Up until my son was nearly 5 and I moved away from the New Jersey area, I did a fair amount of speaking to adoptive parents, prospective adoptive parents, social workers, and hospital staff. Typically, Judy Greene, the Spence-Chapin birthparent coordinator, would introduce me and any other birthmoms who happened also to be speaking. Judy wasn’t a birthmother – she was a social worker who’d ben working with birthmothers for about 26 years at that point. Nevertheless, every time she would introduce me, I would hold my breath waiting for her to trip up, to say something to misrepresent the birthmom experience. And never once, in all the times she made those introductions, did she ever misspeak on behalf of me or other birthparents.

Judy would begin by cautioning the audience that our identity as birthmothers was confidential. If by chance, we later happened to run into each other, they should be discrete about having met us and where. This came about because one birthmom who gave similar presentations to me was sitting on the stoop of her Brooklyn brownstone with a friend when an adoptive couple she’d met a few weeks earlier strolled past and yelled out, “Hi, Cheryl!” When Cheryl didn’t recognize them, they announced that they’d met her at an adoption panel. In this particular birthmom’s case, Chery’s friend knew about her adoption, but if she hadn’t, it could have been a very uncomfortable situation.

I never had any worries about being “outed,” and always told my audiences as much before I began my presentations. But I can respect any woman’s decision to keep that information private.

Here’s the thing, we can’t normalize adoption until we destigmatize the birthmother’s role. It really is rather strange to me that people seem to have more of an emotional reaction on hearing that a woman placed her baby for adoption than that she had an abortion. A good friend of mine, a birthmom I met through the birthmother support group at Spence-Chapin, got pregnant her senior year in high school. This would have been in the early ’80s in a Baltimore suburb. She said that a number of girls in her class got pregnant – but they either got married the week after graduation or they had abortions. She was the only one who chose adoption, and she was ostracized for it.

I’m not sure what makes people so uncomfortable about birthmothers. My guess is that it’s birthmothers themselves who unintentionally further the stigma. Many have unresolved issues with grief and guilt and shame. And if you walk around feeling bad about something – like many gay people did in the past (and, sadly, some are still made to today) – it’s hard to own up to it, wear the mantle proudly, identify with it, or be public about it.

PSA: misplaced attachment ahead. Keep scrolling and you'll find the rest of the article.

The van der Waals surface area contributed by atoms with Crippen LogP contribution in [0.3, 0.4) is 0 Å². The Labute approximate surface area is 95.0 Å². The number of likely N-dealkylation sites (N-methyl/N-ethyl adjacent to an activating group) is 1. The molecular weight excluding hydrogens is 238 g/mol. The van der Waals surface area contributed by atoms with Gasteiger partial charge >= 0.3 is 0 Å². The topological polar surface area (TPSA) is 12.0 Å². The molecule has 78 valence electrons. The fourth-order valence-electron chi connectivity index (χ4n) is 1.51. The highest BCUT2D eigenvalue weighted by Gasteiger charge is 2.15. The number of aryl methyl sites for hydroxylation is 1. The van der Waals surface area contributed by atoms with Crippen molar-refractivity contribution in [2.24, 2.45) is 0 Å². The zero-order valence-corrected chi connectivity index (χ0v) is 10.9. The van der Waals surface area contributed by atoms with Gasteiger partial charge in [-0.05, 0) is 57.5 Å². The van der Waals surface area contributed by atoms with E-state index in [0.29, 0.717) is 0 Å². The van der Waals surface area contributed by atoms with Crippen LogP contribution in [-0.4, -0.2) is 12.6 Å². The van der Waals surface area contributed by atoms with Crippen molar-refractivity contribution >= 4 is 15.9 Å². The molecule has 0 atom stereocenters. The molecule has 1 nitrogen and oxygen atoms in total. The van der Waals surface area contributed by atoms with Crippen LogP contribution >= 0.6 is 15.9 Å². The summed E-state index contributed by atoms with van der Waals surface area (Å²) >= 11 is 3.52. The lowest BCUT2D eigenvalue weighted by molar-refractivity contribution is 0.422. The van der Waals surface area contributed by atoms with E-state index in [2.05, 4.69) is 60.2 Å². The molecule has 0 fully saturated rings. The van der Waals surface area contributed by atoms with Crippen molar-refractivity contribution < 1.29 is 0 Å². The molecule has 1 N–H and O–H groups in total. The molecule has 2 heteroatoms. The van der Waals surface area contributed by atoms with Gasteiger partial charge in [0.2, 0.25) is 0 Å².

We made a start by formally acknowledging birthmothers with Birthmothers’ Day, which has been commemorated annually since 1990 on the Saturday before Mothers’ Day. We say commemorated – not celebrated – because being a birthmom is, typically, bitter-sweet at best and has, for some women, been downright harrowing. Even those of us who have had pretty positive adoption experiences and/or reunions still went through some level of emotional trauma before, during, and after the placement of our babies.

And as nice as it may be, having a day that acknowledges us is a small step, really. A look at the adoption literature – even on a website dedicated to adoption-themed books like TapestryBooks.com – shows a dearth of books by, for, and about birthmothers, especially when compared to the scads and scads of titles written by, for, and about adoptive parents. And if you think birthmothers get short shrift – imagine being a birthfather! They are still pretty much personas non grata throughout the adoption world, so I’ve gotta imagine that guys coming clean about their status as birthdads is even rarer and more isolating than what birthmoms experience.

It’s time for birthparents – mothers and fathers – to throw off that mantle of shame that so many of us picked up somewhere along the way, and instead wrap ourselves in cloaks of majesty and dignity. We made a tough decision in choosing adoption over parenting or abortion. Whether others think it was awful, brave, or somewhere in between should not be our concern. However, we’ll give them a lot less reason to think badly of us if we come out voluntarily, speak openly about our experiences, and freely educate anyone willing to listen.

*SOURCE: 2007 National Survey of Adoptive Parents